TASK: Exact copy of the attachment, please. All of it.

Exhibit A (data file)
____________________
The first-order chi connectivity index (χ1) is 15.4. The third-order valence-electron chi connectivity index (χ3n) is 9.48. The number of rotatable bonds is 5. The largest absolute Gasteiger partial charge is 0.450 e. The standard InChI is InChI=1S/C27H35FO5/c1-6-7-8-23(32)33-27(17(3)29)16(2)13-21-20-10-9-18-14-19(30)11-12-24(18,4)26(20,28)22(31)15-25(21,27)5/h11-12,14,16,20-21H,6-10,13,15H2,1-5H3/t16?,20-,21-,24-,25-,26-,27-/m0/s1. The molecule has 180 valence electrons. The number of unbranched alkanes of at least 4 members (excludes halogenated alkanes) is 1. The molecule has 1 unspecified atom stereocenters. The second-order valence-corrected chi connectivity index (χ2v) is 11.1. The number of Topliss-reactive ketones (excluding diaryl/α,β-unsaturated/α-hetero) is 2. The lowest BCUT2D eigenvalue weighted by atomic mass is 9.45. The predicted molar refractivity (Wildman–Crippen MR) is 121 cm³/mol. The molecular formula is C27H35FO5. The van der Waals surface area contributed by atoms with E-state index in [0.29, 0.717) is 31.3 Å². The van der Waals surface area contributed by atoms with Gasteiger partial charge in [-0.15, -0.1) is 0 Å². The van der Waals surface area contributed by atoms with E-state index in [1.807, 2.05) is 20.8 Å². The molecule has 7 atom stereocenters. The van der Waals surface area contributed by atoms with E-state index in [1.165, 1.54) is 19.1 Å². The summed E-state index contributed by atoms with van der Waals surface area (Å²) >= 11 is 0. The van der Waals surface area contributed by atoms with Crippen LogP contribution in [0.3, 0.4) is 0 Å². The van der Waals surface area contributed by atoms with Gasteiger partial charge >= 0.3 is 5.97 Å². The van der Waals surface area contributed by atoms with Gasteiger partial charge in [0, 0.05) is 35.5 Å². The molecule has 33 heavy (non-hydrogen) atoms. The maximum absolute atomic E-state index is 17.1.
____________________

The first-order chi connectivity index (χ1) is 15.4. The third-order valence-electron chi connectivity index (χ3n) is 9.48. The number of rotatable bonds is 5. The largest absolute Gasteiger partial charge is 0.450 e. The standard InChI is InChI=1S/C27H35FO5/c1-6-7-8-23(32)33-27(17(3)29)16(2)13-21-20-10-9-18-14-19(30)11-12-24(18,4)26(20,28)22(31)15-25(21,27)5/h11-12,14,16,20-21H,6-10,13,15H2,1-5H3/t16?,20-,21-,24-,25-,26-,27-/m0/s1. The molecule has 180 valence electrons. The number of unbranched alkanes of at least 4 members (excludes halogenated alkanes) is 1. The molecule has 1 unspecified atom stereocenters. The second-order valence-corrected chi connectivity index (χ2v) is 11.1. The number of Topliss-reactive ketones (excluding diaryl/α,β-unsaturated/α-hetero) is 2. The lowest BCUT2D eigenvalue weighted by atomic mass is 9.45. The predicted molar refractivity (Wildman–Crippen MR) is 121 cm³/mol. The molecular formula is C27H35FO5. The van der Waals surface area contributed by atoms with E-state index in [0.29, 0.717) is 31.3 Å². The van der Waals surface area contributed by atoms with Gasteiger partial charge in [-0.15, -0.1) is 0 Å². The van der Waals surface area contributed by atoms with E-state index in [1.807, 2.05) is 20.8 Å². The molecule has 7 atom stereocenters. The van der Waals surface area contributed by atoms with E-state index in [1.165, 1.54) is 19.1 Å². The summed E-state index contributed by atoms with van der Waals surface area (Å²) >= 11 is 0. The van der Waals surface area contributed by atoms with Crippen LogP contribution in [0.3, 0.4) is 0 Å². The van der Waals surface area contributed by atoms with Gasteiger partial charge >= 0.3 is 5.97 Å². The van der Waals surface area contributed by atoms with Gasteiger partial charge in [0, 0.05) is 35.5 Å². The molecule has 33 heavy (non-hydrogen) atoms. The maximum absolute atomic E-state index is 17.1.